JERRY: I gotta go to the library. You want to go?
KRAMER: ... Yeah!
KRAMER: The Dewey Decimal System, what a scam that was. Boy that Dewey guy really cleaned up on that deal.
JERRY: Where's George?
READER: [looks up from his newspaper] Shhh!
KRAMER: [whispers to Jerry] Tryin' to save a quarter.
JERRY: I kinda like those sticks. I'd like to get them for my house.
TURNING TO LIBRARY COUNTER
JERRY: [looking at librarian with her back turned] This woman's completely ignoring me.
KRAMER: Look at her. This is a lonely woman looking for companionship ... Spinster ... Maybe a virgin. Maybe she got hurt a long time ago. She was a schoolgirl. There was a boy. It didn't work out. Now she needs a little tenderness. She needs a little understanding. She needs a little Kramer.
JERRY: Eventually a little shot of penicillin
LIBRARIAN: [turning towards them] Yes?
JERRY: Yes, I called before. I got his notice in the mail.
LIBRARIAN: Oh, Tropic of Cancer, Henry Miller ... [gets wistful look in her eyes, then catches herself] Uh, this case has been turned over to our library investigation officer Mr. Bookman.
KRAMER: Bookman? The library investigator's name is actually, Bookman?
LIBRARIAN: It's true.
KRAMER: That's amazing. That's like an ice cream man named Cone!
LIBRARIAN: Lt. Bookman has been working here for 25 years so I think he's heard all the jokes.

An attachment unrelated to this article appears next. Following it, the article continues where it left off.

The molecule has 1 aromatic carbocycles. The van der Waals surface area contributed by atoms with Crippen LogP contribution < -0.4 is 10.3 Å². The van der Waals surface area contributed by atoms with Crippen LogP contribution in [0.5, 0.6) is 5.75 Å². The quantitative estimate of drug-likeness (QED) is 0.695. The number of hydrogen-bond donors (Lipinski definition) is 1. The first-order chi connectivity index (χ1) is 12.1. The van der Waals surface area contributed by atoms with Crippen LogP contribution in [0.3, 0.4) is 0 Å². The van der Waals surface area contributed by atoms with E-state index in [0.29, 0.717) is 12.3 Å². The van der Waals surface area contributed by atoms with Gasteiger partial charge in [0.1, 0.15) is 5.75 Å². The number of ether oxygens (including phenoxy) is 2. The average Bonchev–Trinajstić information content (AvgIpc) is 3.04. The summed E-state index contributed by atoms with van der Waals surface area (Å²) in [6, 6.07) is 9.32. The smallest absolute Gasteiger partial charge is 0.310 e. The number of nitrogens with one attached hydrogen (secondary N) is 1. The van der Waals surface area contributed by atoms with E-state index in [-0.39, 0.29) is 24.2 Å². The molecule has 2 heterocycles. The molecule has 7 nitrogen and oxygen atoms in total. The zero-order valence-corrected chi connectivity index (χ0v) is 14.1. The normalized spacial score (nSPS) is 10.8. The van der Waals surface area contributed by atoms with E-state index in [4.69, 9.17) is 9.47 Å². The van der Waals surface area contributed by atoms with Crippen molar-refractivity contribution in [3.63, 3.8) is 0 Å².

JERRY: Can I speak with this Bookman?
LIBRARIAN: Just a second.
LIBRARIAN: Mr. Bookman's not here.
JERRY: Not here? Why was I told to come down here?
LIBRARIAN: He'll be out all afternoon on a case.
KRAMER: He's out on a case? He actually goes out on cases?
JERRY: Well, what am I supposed to do now?
LIBRARIAN: I'll have Mr. Bookman get in touch with you.
JERRY: All right. Thanks ... [to Kramer and George] Come on, lets go.
GEORGE: Let's see if it's Hayman!
KRAMER: Hey, uh, I'll see you boys later ... [turns to librarian] So uh, what's a guy got to do around here to get a library card?
JERRY: What's amazing to me about the library is it's a place where you go in, you can take out any book you want, they just give it to you and say "Bring it back when you're done." It reminds me of like this pathetic friend that everybody had when they were a little kid who would let you borrow any of his stuff if you would just be his friend. That's what the library is: a government funded pathetic friend. And that's why everybody kinds of bullies the library. I'll bring it back on time ... I'll bring it back late. Oooh, what are you gonna do? Charge me a nickel?